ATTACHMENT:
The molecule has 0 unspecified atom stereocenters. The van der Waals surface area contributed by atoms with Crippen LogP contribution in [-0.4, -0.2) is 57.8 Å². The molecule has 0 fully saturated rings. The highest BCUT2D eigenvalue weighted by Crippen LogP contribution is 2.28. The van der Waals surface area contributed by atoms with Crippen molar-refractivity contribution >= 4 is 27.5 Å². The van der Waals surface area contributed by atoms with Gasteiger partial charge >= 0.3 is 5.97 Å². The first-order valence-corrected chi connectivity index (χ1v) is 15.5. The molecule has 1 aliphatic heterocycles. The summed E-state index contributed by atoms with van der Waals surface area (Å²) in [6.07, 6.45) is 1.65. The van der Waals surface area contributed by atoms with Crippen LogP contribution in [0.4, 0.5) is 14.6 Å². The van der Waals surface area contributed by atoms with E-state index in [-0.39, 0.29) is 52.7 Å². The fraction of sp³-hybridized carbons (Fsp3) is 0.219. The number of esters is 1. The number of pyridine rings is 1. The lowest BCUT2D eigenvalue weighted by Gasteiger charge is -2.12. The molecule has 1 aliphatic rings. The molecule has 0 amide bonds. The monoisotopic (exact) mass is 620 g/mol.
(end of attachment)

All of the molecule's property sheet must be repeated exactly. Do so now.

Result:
The molecule has 0 unspecified atom stereocenters. The van der Waals surface area contributed by atoms with Crippen LogP contribution in [-0.4, -0.2) is 57.8 Å². The molecule has 0 fully saturated rings. The highest BCUT2D eigenvalue weighted by Crippen LogP contribution is 2.28. The van der Waals surface area contributed by atoms with Crippen molar-refractivity contribution >= 4 is 27.5 Å². The van der Waals surface area contributed by atoms with Gasteiger partial charge >= 0.3 is 5.97 Å². The first-order valence-corrected chi connectivity index (χ1v) is 15.5. The molecule has 1 aliphatic heterocycles. The summed E-state index contributed by atoms with van der Waals surface area (Å²) in [6.07, 6.45) is 1.65. The van der Waals surface area contributed by atoms with Crippen LogP contribution in [0.4, 0.5) is 14.6 Å². The van der Waals surface area contributed by atoms with E-state index in [-0.39, 0.29) is 52.7 Å². The fraction of sp³-hybridized carbons (Fsp3) is 0.219. The number of esters is 1. The number of pyridine rings is 1. The lowest BCUT2D eigenvalue weighted by Gasteiger charge is -2.12. The molecule has 1 aliphatic rings. The molecule has 0 amide bonds. The monoisotopic (exact) mass is 620 g/mol.